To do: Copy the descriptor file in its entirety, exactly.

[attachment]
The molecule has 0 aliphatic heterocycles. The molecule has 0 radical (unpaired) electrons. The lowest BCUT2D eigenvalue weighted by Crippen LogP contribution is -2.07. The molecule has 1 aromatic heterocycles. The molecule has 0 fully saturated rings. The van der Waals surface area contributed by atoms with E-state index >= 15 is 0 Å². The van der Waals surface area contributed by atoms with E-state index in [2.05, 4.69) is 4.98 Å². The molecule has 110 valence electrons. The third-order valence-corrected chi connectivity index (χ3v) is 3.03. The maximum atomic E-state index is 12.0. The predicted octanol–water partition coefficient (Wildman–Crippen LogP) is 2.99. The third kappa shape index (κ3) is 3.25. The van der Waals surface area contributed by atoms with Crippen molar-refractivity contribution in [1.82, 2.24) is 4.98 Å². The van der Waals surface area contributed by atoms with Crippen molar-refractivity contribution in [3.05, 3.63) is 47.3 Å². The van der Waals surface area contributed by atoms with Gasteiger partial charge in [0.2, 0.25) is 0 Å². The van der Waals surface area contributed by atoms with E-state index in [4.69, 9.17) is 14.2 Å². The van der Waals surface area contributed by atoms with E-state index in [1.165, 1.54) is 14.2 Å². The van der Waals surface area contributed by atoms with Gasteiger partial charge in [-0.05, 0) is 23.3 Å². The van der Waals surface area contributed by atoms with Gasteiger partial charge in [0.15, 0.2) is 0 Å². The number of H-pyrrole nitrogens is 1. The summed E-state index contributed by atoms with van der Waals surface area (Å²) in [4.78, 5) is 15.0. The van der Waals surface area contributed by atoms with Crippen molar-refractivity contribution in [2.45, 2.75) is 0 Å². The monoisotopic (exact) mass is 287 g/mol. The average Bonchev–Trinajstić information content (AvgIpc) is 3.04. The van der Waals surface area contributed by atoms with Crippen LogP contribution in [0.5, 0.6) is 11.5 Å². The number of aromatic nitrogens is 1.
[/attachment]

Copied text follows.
The molecule has 0 aliphatic heterocycles. The molecule has 0 radical (unpaired) electrons. The lowest BCUT2D eigenvalue weighted by Crippen LogP contribution is -2.07. The molecule has 1 aromatic heterocycles. The molecule has 0 fully saturated rings. The van der Waals surface area contributed by atoms with E-state index >= 15 is 0 Å². The van der Waals surface area contributed by atoms with E-state index in [2.05, 4.69) is 4.98 Å². The molecule has 110 valence electrons. The third-order valence-corrected chi connectivity index (χ3v) is 3.03. The maximum atomic E-state index is 12.0. The predicted octanol–water partition coefficient (Wildman–Crippen LogP) is 2.99. The third kappa shape index (κ3) is 3.25. The van der Waals surface area contributed by atoms with Crippen molar-refractivity contribution in [1.82, 2.24) is 4.98 Å². The van der Waals surface area contributed by atoms with Crippen molar-refractivity contribution in [3.05, 3.63) is 47.3 Å². The van der Waals surface area contributed by atoms with Gasteiger partial charge in [0.2, 0.25) is 0 Å². The van der Waals surface area contributed by atoms with E-state index in [4.69, 9.17) is 14.2 Å². The van der Waals surface area contributed by atoms with E-state index in [1.165, 1.54) is 14.2 Å². The van der Waals surface area contributed by atoms with Gasteiger partial charge in [-0.05, 0) is 23.3 Å². The van der Waals surface area contributed by atoms with Gasteiger partial charge in [0.15, 0.2) is 0 Å². The number of H-pyrrole nitrogens is 1. The summed E-state index contributed by atoms with van der Waals surface area (Å²) in [4.78, 5) is 15.0. The van der Waals surface area contributed by atoms with Crippen molar-refractivity contribution in [2.45, 2.75) is 0 Å². The monoisotopic (exact) mass is 287 g/mol. The average Bonchev–Trinajstić information content (AvgIpc) is 3.04. The van der Waals surface area contributed by atoms with Crippen LogP contribution in [0.5, 0.6) is 11.5 Å². The number of aromatic nitrogens is 1.